Lean Manufacturing

Qingdao Haier’s Bids for Maytag: LeanSigma Goes to China?

By Jon Miller Published on June 23rd, 2005

Qingdao Haier, the giant Chinese appliance manufacturer along with Blackstone Group and Bain Capital has placed a bid to acquire Maytag. Their bid is $2 per share higher than the competing bid from Ripplewood Holdings. It is far from a done deal, but should Haier acquire Maytag it could have interesting implications for not Lean manufacturing in China.
This bid is more than another in a series of high profile acquisitions of major manufacturers by Chinese companies. Although this acquisition would be in the league of China’s TCL purchasing Alcatel (mobile handsets) and also Thomson (owner of RCA brand TVs), Lenovo purchasing IBM’s PC business, and the new bid by CNOOC (petroleum) for Unocal, there is a unique Lean manufacturing angle to this Maytag story.
If Haier succeeds in making this purchase they would be in the top 4 American appliance manufacturers along with Whirlpool, GM and Electrolux. They would own Maytag痴 respected American brands. They would also inherit a team of Lean trainers, six sigma black belts, and workers and managers experienced in kaizen.
Maytag has been going down the Lean path actively for the past 5 years or so. They have a close relationship with a well-known American Lean consulting firm. If you look up the term “LeanSigma” on the U.S. Patent & Trademark registration website you will find that it is a service mark registered by Maytag.
For example at the Herrin, Illinois production facility they used kaizen to improve the capacity by 50% and cut defects 70% between 2001 and last year without major spending according to a June 22nd, 2005 article in the Chicago Tribune. These are typical Lean manufacturing results that Maytag has been enjoying for years. Yet will it be enough to keep Maytag assembly jobs in the United States?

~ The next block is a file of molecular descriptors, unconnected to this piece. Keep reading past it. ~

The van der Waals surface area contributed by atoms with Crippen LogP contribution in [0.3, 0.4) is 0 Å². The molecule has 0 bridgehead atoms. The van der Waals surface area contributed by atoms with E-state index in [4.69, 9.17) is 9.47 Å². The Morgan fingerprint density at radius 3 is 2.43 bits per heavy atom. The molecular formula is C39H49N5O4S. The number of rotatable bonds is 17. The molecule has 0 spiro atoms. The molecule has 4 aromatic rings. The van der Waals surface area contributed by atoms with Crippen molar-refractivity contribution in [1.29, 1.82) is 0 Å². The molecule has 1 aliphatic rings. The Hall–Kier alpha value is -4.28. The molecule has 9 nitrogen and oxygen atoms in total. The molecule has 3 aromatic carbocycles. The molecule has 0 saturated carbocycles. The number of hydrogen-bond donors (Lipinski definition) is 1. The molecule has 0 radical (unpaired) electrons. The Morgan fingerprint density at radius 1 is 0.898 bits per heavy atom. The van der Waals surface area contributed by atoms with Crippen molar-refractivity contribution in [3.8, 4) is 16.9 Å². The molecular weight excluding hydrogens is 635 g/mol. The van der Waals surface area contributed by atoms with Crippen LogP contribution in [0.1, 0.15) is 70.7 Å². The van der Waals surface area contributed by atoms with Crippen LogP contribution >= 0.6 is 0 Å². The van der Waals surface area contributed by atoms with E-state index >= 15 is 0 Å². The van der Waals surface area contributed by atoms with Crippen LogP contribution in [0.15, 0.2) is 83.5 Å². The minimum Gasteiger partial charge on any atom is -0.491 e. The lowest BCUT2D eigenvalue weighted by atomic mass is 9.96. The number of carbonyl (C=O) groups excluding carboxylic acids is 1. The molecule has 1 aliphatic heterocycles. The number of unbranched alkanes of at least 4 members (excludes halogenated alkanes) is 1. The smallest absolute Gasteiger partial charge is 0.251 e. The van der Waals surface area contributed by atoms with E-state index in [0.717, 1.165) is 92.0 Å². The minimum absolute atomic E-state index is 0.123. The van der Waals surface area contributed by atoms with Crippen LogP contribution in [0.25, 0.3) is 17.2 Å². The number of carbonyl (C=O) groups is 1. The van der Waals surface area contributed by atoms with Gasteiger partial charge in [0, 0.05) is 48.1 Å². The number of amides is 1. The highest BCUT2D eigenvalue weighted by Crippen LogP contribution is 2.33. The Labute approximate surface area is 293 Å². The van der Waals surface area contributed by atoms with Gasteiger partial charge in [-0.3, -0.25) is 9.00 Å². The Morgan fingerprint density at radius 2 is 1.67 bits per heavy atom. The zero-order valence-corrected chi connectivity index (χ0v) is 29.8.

While shipping large appliances for overseas isn’t cheap, with the burdened cost of labor being around $300 per day at U.S. assembly factories and roughly $10 per day in Chinese assembly factories Haier would be more than tempted to move production offshore. Haier is certainly interested in Maytag because of its brand, its North American and European sales and distribution channels, but the chance to slash labor costs can not be far down the list of reasons to buy.
It’s hard to say whether Haier is aware of Maytag’s Lean Six Sigma competencies. Lean Six Sigma is just becoming a recognized concept in China with an increased number of Foreign Invested Enterprises bringing it to the awareness of local managers and business owners. The people in Haier at the decision making level likely are concerned with strategic issues like brand, sales channels, and off shoring rather than value stream maps or line-level kaizen issues.
Yet it is interesting to see that one of three positions posted at the online HR database on the Global Haier Group website is for a Cost Management Expert whose role is to “Specify, implement plan for cost analysis and cost control of home appliances, design and conduct plan for reducing cost, specify, implement plan for cost analysis and cost control of home appliances, design and conduct plan for reducing cost.” This position requires a Bachelor degree or above in mechanical engineering and more than 10 years work experience in cost control in global company. It sounds like a Lean position to me.
Should Haier’s bid succeed, and should they chose to move manufacturing offshore, it would be a shame to see Maytag’s Lean transformation cut short. Many manufacturing jobs would be lost in the United States. If Haier gains Maytag’s LeanSigma capability, this may accelerate the development of awareness and competence for Lean manufacturing in China, and that would be a good thing. Is this a crisis or an opportunity? Probably both, but only time will tell.

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